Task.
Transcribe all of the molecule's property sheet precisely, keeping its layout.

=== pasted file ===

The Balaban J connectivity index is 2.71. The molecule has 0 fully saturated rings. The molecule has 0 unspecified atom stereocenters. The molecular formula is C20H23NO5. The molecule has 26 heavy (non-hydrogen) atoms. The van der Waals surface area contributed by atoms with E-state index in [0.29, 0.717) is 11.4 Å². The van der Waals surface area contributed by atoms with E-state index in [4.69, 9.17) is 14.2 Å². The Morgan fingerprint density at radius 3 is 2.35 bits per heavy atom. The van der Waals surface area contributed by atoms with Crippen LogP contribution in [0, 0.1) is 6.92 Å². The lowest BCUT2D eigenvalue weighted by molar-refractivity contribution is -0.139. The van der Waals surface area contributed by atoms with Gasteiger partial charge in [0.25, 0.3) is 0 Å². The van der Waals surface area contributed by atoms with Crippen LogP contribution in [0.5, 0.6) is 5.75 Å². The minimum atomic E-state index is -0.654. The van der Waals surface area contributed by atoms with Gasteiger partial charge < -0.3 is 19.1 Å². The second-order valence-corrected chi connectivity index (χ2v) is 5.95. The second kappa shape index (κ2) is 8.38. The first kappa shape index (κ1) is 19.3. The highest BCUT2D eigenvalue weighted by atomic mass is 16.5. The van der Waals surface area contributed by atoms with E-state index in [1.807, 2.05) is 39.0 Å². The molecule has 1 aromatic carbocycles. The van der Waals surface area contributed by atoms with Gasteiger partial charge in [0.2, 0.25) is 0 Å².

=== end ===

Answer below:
The Balaban J connectivity index is 2.71. The molecule has 0 fully saturated rings. The molecule has 0 unspecified atom stereocenters. The molecular formula is C20H23NO5. The molecule has 26 heavy (non-hydrogen) atoms. The van der Waals surface area contributed by atoms with E-state index in [0.29, 0.717) is 11.4 Å². The van der Waals surface area contributed by atoms with E-state index in [4.69, 9.17) is 14.2 Å². The Morgan fingerprint density at radius 3 is 2.35 bits per heavy atom. The van der Waals surface area contributed by atoms with Crippen LogP contribution in [0, 0.1) is 6.92 Å². The lowest BCUT2D eigenvalue weighted by molar-refractivity contribution is -0.139. The van der Waals surface area contributed by atoms with Gasteiger partial charge in [0.25, 0.3) is 0 Å². The van der Waals surface area contributed by atoms with Crippen LogP contribution in [0.5, 0.6) is 5.75 Å². The minimum atomic E-state index is -0.654. The van der Waals surface area contributed by atoms with Gasteiger partial charge < -0.3 is 19.1 Å². The second-order valence-corrected chi connectivity index (χ2v) is 5.95. The second kappa shape index (κ2) is 8.38. The first kappa shape index (κ1) is 19.3. The highest BCUT2D eigenvalue weighted by atomic mass is 16.5. The van der Waals surface area contributed by atoms with E-state index in [1.807, 2.05) is 39.0 Å². The molecule has 1 aromatic carbocycles. The van der Waals surface area contributed by atoms with Gasteiger partial charge in [0.2, 0.25) is 0 Å².